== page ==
IRAs are not insured, and you can lose money in them if your investments don't do well. You may be able to invest in lower- or higher-risk investments, including some insured bank products such as CDs, within an IRA. Historically, you can make more money investing in stocks and mutual funds than in bank products like CDs, though in exchange for the possibility of greater return you take on greater risk. Investment advisers, including those at institutions that host IRAs, can help you pick an investment portfolio that matches your desire for risk versus reward.

Early Withdrawal Penalties

You will generally face early withdrawal penalties for taking money out of a CD before its term is up or for taking money out of an IRA before you turn 59 ½. This makes these investments less of a good idea for money you may need right away.

Some people set up what is called a CD ladder, investing in CDs that mature at different dates in the future so that they always have cash available if they need it. There's not an equivalent strategy for an IRA certificate of deposit.

You can avoid early withdrawal penalties for an IRA if you use funds you withdraw for certain permitted purposes. For instance, you can withdraw up to $10,000 from an IRA to purchase your first home, even if you're under retirement age. You won't pay the normal 10 percent tax penalty, though you will owe income tax on the money at your normal tax rate.

You can also withdraw from an IRA to pay for health insurance if you're unemployed or to pay for medical expenses above 7.5 percent of your adjusted gross income. You can use funds in IRAs for certain educational expenses without penalty and can make no-penalty withdrawals if you're in the National Guard or military reserves and you're called to active duty.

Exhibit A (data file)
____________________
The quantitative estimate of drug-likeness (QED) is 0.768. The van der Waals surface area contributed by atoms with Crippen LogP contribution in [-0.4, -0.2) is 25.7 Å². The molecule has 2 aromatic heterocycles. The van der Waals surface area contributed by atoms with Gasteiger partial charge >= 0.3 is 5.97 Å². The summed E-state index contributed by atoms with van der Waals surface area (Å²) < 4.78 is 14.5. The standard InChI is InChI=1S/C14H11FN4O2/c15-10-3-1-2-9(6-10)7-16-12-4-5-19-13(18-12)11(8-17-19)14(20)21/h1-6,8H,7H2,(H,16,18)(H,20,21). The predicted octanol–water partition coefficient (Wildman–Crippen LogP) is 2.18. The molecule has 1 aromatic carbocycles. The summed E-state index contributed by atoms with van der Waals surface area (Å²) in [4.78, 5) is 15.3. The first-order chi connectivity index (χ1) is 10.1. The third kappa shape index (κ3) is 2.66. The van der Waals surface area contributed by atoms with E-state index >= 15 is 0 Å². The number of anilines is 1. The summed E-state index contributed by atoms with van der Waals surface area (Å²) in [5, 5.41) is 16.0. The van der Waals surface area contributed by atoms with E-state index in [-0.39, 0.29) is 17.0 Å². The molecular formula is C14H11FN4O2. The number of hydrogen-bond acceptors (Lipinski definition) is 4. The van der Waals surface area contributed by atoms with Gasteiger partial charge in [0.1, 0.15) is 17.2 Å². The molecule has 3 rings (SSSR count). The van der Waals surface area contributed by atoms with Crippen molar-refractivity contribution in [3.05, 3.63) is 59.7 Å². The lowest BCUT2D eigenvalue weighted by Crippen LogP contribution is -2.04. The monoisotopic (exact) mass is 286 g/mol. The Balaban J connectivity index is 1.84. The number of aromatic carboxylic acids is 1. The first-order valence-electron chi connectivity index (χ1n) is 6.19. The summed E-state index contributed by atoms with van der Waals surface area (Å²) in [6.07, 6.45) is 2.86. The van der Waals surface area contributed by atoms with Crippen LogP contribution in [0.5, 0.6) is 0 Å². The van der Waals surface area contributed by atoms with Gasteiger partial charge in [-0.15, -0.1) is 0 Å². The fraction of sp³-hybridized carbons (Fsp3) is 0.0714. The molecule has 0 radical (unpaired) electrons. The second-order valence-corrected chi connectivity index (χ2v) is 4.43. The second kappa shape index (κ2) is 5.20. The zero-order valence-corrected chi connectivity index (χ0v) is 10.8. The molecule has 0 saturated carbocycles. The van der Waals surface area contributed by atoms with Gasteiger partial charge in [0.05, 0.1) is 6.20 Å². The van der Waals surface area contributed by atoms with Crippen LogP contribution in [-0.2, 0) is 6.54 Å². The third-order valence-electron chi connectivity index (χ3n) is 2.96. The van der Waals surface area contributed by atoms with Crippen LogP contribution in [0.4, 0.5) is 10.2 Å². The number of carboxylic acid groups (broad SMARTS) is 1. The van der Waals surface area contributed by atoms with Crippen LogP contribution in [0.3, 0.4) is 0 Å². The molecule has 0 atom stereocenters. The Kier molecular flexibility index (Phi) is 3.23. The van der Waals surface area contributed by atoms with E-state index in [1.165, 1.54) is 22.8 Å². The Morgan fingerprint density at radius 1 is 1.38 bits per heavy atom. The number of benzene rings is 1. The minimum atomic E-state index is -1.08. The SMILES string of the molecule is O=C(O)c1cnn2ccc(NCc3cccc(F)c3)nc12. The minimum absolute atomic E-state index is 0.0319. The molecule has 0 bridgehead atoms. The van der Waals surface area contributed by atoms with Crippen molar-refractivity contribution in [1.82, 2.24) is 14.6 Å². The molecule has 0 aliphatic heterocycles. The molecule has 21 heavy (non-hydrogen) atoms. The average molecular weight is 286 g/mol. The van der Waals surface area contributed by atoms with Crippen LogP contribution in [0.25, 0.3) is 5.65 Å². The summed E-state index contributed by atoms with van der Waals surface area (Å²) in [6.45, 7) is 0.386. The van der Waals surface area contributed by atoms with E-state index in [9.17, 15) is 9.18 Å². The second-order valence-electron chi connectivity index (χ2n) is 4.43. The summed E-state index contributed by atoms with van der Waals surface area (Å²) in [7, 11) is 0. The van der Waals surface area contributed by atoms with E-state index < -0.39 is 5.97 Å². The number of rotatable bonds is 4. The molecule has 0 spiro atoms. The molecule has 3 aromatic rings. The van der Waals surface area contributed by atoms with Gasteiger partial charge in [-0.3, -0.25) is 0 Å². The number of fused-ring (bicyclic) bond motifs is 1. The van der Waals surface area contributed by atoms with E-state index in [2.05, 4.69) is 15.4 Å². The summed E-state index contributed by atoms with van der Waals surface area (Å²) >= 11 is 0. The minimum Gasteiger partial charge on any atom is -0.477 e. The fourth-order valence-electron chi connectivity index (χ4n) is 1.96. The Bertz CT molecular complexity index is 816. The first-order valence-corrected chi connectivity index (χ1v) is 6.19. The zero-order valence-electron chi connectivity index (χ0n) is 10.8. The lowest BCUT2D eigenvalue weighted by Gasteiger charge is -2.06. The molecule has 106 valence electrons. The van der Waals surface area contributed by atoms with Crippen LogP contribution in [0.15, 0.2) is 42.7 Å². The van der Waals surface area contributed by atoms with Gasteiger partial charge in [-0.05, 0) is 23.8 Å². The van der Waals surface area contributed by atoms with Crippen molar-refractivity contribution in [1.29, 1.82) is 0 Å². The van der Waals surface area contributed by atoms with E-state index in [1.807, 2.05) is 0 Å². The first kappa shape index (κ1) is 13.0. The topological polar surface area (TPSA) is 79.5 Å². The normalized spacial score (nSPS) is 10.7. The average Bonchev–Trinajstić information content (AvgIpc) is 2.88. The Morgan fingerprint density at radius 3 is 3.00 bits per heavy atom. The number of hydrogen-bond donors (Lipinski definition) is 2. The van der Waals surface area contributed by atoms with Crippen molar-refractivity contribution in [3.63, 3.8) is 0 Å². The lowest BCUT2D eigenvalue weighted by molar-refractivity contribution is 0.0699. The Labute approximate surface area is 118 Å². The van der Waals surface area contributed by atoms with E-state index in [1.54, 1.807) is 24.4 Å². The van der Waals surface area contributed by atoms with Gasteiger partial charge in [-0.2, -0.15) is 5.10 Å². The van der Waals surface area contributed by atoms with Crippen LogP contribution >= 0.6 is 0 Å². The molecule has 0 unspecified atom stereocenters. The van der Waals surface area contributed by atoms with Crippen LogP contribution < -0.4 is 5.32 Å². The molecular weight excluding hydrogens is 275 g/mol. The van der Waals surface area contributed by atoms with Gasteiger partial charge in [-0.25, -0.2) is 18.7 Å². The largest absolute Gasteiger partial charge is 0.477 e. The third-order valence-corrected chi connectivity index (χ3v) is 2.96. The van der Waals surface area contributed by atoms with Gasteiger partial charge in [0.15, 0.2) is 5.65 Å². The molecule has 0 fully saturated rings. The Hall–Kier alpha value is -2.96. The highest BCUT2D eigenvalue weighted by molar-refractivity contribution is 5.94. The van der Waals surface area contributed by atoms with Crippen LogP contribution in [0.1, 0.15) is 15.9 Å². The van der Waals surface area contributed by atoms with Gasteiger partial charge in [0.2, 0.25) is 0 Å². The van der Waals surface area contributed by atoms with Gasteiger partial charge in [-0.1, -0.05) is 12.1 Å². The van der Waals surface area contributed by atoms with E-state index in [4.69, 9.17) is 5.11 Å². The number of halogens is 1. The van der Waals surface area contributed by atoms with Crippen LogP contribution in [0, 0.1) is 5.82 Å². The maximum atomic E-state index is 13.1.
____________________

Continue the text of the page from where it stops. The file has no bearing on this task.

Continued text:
Early withdrawal penalties for CDs can vary, and some do offer early withdrawal options, though usually in exchange for lower interest rates. You won't face any legal or tax repercussions for taking money out of a CD early, but you will pay fees to your bank or credit union.

About Roth IRAs

One alternative to the traditional IRA is the Roth IRA. With a Roth account, you pay tax as you normally do when you put money into the account. There is no deduction for contributions to a Roth account.

On the other hand, whatever you withdraw is untaxed, including investment earnings. If you're confident your investments will make money and suspect you will be in a higher tax bracket when you retire than when you make contributions, this can be a good option.

Your $5,500 or $6,500 contribution limit includes all of your IRA accounts, including Roth and traditional IRAs. You can't contribute more in total by opening multiple IRA accounts or multiple types of accounts.

There are Roth versions of 401(k) and 403(b) accounts also offered through certain employers. They work similarly to Roth IRAs in terms of when you are able to deduct contributions and pay taxes. Consult your employer or plan manager to see what's available.

IRA Required Minimum Distributions

After you turn 70 ½, you are legally required to withdraw money from your IRA accounts. This is known as a required minimum distribution, and you will face a potentially large tax penalty if you don't withdraw the required amount each year. The penalties can be as high as 50 percent of what you don't withdraw. Once you withdraw the money, you can do with it what you like as long as you pay tax on it, including investing it, spending it or putting it into a bank account like a CD or savings account.